All grades practiced listening every day. Two phrases: “Acting is listening,” “Acting is reacting” showed up daily with my students as we worked in the classroom. In everything we did, the underlying goal was deep listening and responding to others and self. Listening is the building block for all the other skills–hence the constant practice!
Creative Problem Solving
Grade 6 used creative problem solving in their approach to determining the character, location, and relationship in their “open scene.” Every pair/trio of students had the same lines, but the choices they made made the performances strikingly different!
Grade 7 used creative problem solving during a project where they had to work with limited materials to communicate a set, costume, or prop design as part of a production team. Their goal was to impact their audience with a theme, emotion, or mood as part of the pretend production of a play they’d read.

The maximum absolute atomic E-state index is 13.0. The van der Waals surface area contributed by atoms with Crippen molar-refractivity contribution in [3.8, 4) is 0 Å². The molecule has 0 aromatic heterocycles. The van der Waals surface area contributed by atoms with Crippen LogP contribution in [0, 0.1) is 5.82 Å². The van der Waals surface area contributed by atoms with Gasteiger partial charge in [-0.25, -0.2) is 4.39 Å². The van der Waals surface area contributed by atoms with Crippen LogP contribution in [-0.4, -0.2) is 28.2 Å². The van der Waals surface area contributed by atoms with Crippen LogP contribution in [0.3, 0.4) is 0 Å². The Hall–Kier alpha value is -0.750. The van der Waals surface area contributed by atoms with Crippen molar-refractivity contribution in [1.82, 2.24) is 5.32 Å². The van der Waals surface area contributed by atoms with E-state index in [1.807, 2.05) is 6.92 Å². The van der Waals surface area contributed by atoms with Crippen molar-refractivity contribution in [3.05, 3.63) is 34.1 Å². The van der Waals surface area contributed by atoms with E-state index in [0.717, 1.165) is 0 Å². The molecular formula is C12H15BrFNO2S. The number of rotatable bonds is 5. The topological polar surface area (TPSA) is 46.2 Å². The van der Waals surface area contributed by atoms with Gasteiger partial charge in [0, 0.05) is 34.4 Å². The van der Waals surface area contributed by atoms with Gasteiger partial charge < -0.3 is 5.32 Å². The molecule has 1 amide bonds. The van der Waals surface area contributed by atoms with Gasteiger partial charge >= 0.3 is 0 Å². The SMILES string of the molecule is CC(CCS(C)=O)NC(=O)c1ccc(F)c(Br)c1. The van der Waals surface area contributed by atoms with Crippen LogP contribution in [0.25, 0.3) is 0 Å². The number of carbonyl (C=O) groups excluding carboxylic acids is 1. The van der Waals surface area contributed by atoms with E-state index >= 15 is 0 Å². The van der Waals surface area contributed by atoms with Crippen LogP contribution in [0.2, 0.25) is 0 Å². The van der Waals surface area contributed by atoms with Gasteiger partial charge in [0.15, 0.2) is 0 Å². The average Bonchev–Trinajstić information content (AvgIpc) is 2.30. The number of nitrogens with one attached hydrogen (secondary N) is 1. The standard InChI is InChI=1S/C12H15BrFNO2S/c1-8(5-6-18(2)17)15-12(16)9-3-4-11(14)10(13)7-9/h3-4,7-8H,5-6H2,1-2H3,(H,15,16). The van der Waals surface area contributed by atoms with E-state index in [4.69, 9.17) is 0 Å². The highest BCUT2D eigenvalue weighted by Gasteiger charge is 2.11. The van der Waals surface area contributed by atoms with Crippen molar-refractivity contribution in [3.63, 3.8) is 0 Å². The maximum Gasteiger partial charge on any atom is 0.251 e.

Grade 6 practiced collaboration in their final scenes as they rehearsed lines, blocked where they would stand, analyzed characters, and considered costume and prop choices as a team. These final projects were a wonderful display of negotiation and compromise…and celebration!
Grade 8 practiced collaboration on their “One Moment Project,” in which they told different parts of a story based on a shared image. Identifying and claiming part of a story larger than oneself is at the core of playmaking, and the Grade 8 students practiced this through a series of in class work periods and presentations.
Grade 7 practiced expression in their “Art of Speaking” project. In this, each student chose a topic and wrote a 3-5 minute speech. Delivering it in front of the class, they practice speaking style and confidence about their thoughts. The speeches were as unique as the students, and everyone had a chance to shine!